In affirming the trial court’s decision, the Court of Appeals declared:
Unfortunately for the accused-appellant, his defense is a bare denial not established by clear and convincing evidence, thus undeserving of weight in law. It cannot prevail over the positive declarations of private complainant who in a simple and straightforward manner, convincingly and categorically identified accused-appellant as the person who touched her private parts. His suggestion that private complainant had a bumpy and an uneasy ride in his tricycle is not only difficult to believe but also preposterous. We cannot believe that a victim of private complainant’s age (barely 8 years old per her certificate of live birth, Exh. C) could concoct a tale of lasciviousness, allow her [sic] examination of private parts and undergo the expense of trouble, inconvenience, not to mention the trauma of a public trial if the same were not true. Her account of her horrible ordeal evinces sincerity and truthfulness.[12]
Hence, the present petition for review anchored on the sole issue of:
The appellate court affirmed the trial court’s conviction of petitioner under Section 5(b), Article III of RA No. 7610, the pertinent portions of which section read:
SEC. 5. Child Prostitution and Other Sexual Abuse. – Children, whether male or female, who for money, profit or any other consideration or due to the coercion or influence of any adult, syndicate or group, indulge in sexual intercourse or lascivious conduct, are deemed to be children exploited in prostitution and other sexual abuse.

The penalty of reclusion temporal in its medium period to reclusion perpetua shall be imposed upon the following;

(a) x x x

(b) Those who commit the act of sexual intercourse or lascivious conduct with a child exploited in prostitution or subjected to other sexual abuse: Provided, That when the victim is under twelve (12) years of age, the perpetrators shall be prosecuted under Article 335, paragraph 3, for rape and Article 336 of Act No. 3815, as amended, the Revised Penal Code, for rape or lascivious conduct as the case may be; Provided, That the penalty for lascivious conduct when the victim is under twelve (12) years of age shall be reclusion temporal in its medium period;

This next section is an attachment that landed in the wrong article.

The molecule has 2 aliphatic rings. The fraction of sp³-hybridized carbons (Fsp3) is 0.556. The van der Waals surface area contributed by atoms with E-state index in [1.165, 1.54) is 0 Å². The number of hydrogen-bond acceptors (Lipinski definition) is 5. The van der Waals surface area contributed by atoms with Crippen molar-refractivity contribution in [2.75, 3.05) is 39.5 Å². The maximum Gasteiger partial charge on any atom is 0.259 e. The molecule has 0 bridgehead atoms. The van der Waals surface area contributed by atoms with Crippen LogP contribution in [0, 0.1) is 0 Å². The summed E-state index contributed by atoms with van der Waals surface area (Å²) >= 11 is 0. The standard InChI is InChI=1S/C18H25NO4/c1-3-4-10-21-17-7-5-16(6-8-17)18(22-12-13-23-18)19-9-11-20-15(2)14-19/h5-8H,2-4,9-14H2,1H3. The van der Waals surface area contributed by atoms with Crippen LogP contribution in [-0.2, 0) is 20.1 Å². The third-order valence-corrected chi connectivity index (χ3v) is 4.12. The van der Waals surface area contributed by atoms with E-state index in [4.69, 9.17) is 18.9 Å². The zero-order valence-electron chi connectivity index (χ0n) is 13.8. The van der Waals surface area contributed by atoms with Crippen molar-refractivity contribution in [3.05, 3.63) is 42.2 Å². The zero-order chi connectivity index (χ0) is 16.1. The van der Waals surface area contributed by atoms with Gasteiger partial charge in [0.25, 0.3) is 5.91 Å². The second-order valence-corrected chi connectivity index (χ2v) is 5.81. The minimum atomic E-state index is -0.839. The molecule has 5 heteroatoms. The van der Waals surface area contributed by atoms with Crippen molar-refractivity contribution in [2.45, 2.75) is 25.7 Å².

x x x x (Emphasis and underscoring supplied)
For an accused to be convicted of child abuse through lascivious conduct on a minor below 12 years of age, “the requisites for acts of lasciviousness under Article 336 of the RPC must be met in addition to the requisites for sexual abuse under Section 5 of Rep. Act No. 7610.”[14]

Section 5, Article III of RA No. 7610 enumerates the elements of sexual abuse as follows:
(1) The accused commits the act of sexual intercourse or lascivious conduct;

(2) The said act is performed with a child exploited in prostitution or subjected to other sexual abuse; and

(3) The child, whether male or female, is below 18 years of age.[15] (Emphasis supplied)
The earlier-quoted Information filed against petitioner did not allege the presence of the above-listed second element of Section 5, Article III of RA No. 7610 – that the act is performed with a child exploited in prostitution or subjected to other sexual abuse. In fact no attempt was made to prove that element, for it would have violated petitioner’s right to be informed of his constitutional right to be informed of the nature and cause of the accusation against him.[16]

Petitioner could not thus have been held liable under Section 5(b), Article III of RA No. 7610. No doubt, the information charges petitioner with Acts of Lasciviousness under Article 336 of the Revised Penal Code, the elements of which are as follows:
(1) That the offender commits any act of lasciviousness or lewdness;

(2) That it is done under any of the following circumstances:
  1. By using force or intimidation; or

  2. When the offended party is deprived of reason or otherwise unconscious; or

  3. When the offended party is under 12 years of age; and
(3) That the offended party is another person of either sex.[17]
Petitioner argues that the failure of the prosecution to present the physician who prepared the medico-legal report renders the report hearsay and violates his constitutional right to confront a witness testifying against him.